- Don’t count on just one marketing tactic. Build a comprehensive internet marketing strategy. Consider including paid search, organic search, e-mail and online PR. My counsel is to always ensure every online tactic you invest in is synergistic. The easiest way to do this is to include a call-to-action in every tactic that takes the reader to your website for a deeper learning experience. In my opinion, your website needs to be at the center of your online ecosystem; and you should be measuring the performance of each tactic in creating visits. If a tactic isn’t delivering visitors then diagnose the problem and fix it (including dropping the tactic if you conclude it won’t work). Generally I have found that some tactical choices simply don’t make sense or will require too much time and resources to make them effective. Be brutally objective in your assessment.
- Understand what is being said about your community. Like it or not, people are talking. One of the loudest voices is the online press. Typically the news slants negative. What are you doing to counterbalance that bias? What kind of impression gets created when you do a browser search on your community? Do you like what you see?
- Pretty is great. Easy is better. People visit your website to become educated. If the user experience is poor, they won’t stay long and you lose the opportunity to provide them valuable information. Poor website navigation design can be a barrier to your success. Use of tools that are not widely compatible with different access devices (phones, pads, computers) are another barrier. I don’t know about you, but I find it frustrating to get messages that tell me I have to load a different viewer or reconfigure something just to get access to a piece of information I am interested in. I typically move on rather than go through the bother. I bet most of your visitors are more like me than not.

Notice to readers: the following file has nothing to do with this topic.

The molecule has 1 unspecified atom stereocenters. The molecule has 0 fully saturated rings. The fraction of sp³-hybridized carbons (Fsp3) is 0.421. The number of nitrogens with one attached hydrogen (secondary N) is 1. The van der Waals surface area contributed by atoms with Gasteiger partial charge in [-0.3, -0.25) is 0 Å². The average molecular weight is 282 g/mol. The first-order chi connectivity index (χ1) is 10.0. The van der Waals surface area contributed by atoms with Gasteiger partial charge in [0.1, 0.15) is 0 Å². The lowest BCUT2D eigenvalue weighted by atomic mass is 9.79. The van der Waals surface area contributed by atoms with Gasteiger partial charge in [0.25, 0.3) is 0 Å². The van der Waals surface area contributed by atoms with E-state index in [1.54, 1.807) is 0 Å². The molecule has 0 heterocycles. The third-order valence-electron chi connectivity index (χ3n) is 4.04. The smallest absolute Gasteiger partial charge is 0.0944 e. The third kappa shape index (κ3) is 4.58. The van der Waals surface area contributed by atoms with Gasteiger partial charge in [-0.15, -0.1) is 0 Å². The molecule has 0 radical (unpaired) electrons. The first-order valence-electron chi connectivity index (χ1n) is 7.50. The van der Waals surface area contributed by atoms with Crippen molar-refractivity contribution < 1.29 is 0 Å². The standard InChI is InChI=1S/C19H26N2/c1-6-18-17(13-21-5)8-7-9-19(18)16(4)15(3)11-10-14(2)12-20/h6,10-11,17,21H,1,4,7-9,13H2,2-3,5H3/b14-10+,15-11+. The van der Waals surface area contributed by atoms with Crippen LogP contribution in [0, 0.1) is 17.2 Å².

- You’re not the customer. I find that many economic development websites are designed with Management or a Board of Directors in mind. BIG MISTAKE! You need to ensure the visitor is able to easily get the information they are seeking from your website. The more enjoyable you can make the experience, the better. You will be far more successful getting high marks from your visitors than from you Management. This is an area where you need to lead and remind Management that it is all about the customer.
- A web site is not the same as an online marketing strategy. Just because you have a website, it doesn’t mean you will be successful. Like any other marketing choice, your online presence takes care and feeding. You need a comprehensive ecosystem and the discipline to measure and adapt based on results (or lack thereof). I am a big believer every economic development organization needs to appoint a single point of accountability for their online marketing effort. This person needs to have a holistic view and be responsible for all strategic and tactical choices. This is the only way to ensure an integrated and synergistic effort.
Love to hear your tips on how to create a successful online presence for your community. If you are attending the IEDC Conference in Houston, I will be participating in a panel discussion on the use of online media and would love to have you attend it.
Also, if you would like David Meerman Scott to do an Expert Interview, please leave a comment to that effect. I will literally consolidate all the comments and send them to him as an enticement for participation. Thanks in advance!